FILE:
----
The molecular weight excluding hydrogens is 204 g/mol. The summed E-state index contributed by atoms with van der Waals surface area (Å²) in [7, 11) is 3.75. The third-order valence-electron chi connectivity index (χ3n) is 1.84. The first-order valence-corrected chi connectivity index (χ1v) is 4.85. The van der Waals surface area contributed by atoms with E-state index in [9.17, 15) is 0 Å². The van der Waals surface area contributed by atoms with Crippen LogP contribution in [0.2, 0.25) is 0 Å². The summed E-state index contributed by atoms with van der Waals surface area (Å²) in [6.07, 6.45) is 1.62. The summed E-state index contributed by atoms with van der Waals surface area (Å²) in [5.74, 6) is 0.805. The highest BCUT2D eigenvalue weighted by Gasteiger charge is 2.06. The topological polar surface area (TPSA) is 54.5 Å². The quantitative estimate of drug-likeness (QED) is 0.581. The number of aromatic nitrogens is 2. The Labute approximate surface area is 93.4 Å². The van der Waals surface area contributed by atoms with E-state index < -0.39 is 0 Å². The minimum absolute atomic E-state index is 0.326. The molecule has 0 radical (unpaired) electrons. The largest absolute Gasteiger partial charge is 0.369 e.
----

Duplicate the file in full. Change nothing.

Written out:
The molecular weight excluding hydrogens is 204 g/mol. The summed E-state index contributed by atoms with van der Waals surface area (Å²) in [7, 11) is 3.75. The third-order valence-electron chi connectivity index (χ3n) is 1.84. The first-order valence-corrected chi connectivity index (χ1v) is 4.85. The van der Waals surface area contributed by atoms with E-state index in [9.17, 15) is 0 Å². The van der Waals surface area contributed by atoms with Crippen LogP contribution in [0.2, 0.25) is 0 Å². The summed E-state index contributed by atoms with van der Waals surface area (Å²) in [6.07, 6.45) is 1.62. The summed E-state index contributed by atoms with van der Waals surface area (Å²) in [5.74, 6) is 0.805. The highest BCUT2D eigenvalue weighted by Gasteiger charge is 2.06. The topological polar surface area (TPSA) is 54.5 Å². The quantitative estimate of drug-likeness (QED) is 0.581. The number of aromatic nitrogens is 2. The Labute approximate surface area is 93.4 Å². The van der Waals surface area contributed by atoms with E-state index < -0.39 is 0 Å². The minimum absolute atomic E-state index is 0.326. The molecule has 0 radical (unpaired) electrons. The largest absolute Gasteiger partial charge is 0.369 e.